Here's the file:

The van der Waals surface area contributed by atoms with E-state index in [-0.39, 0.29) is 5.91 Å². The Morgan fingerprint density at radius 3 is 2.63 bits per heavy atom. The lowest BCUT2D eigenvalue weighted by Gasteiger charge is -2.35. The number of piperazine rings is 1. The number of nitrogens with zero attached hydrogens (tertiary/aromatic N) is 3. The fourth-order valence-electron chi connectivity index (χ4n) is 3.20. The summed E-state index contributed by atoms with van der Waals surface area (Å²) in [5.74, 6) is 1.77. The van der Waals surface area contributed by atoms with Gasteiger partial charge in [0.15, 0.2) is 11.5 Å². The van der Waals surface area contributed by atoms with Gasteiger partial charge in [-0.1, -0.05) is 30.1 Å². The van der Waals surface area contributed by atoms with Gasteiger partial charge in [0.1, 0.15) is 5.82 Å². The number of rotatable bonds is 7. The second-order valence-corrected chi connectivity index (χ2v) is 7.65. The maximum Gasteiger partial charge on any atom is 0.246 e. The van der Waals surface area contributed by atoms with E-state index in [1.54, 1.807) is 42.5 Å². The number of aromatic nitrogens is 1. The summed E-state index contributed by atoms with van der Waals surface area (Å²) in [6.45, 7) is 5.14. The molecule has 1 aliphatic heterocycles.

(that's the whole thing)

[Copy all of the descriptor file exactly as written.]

The van der Waals surface area contributed by atoms with E-state index in [-0.39, 0.29) is 5.91 Å². The Morgan fingerprint density at radius 3 is 2.63 bits per heavy atom. The lowest BCUT2D eigenvalue weighted by Gasteiger charge is -2.35. The number of piperazine rings is 1. The number of nitrogens with zero attached hydrogens (tertiary/aromatic N) is 3. The fourth-order valence-electron chi connectivity index (χ4n) is 3.20. The summed E-state index contributed by atoms with van der Waals surface area (Å²) in [5.74, 6) is 1.77. The van der Waals surface area contributed by atoms with Gasteiger partial charge in [0.15, 0.2) is 11.5 Å². The van der Waals surface area contributed by atoms with Gasteiger partial charge in [-0.1, -0.05) is 30.1 Å². The van der Waals surface area contributed by atoms with Gasteiger partial charge in [0.1, 0.15) is 5.82 Å². The number of rotatable bonds is 7. The second-order valence-corrected chi connectivity index (χ2v) is 7.65. The maximum Gasteiger partial charge on any atom is 0.246 e. The van der Waals surface area contributed by atoms with E-state index in [1.54, 1.807) is 42.5 Å². The number of aromatic nitrogens is 1. The summed E-state index contributed by atoms with van der Waals surface area (Å²) in [6.45, 7) is 5.14. The molecule has 1 aliphatic heterocycles.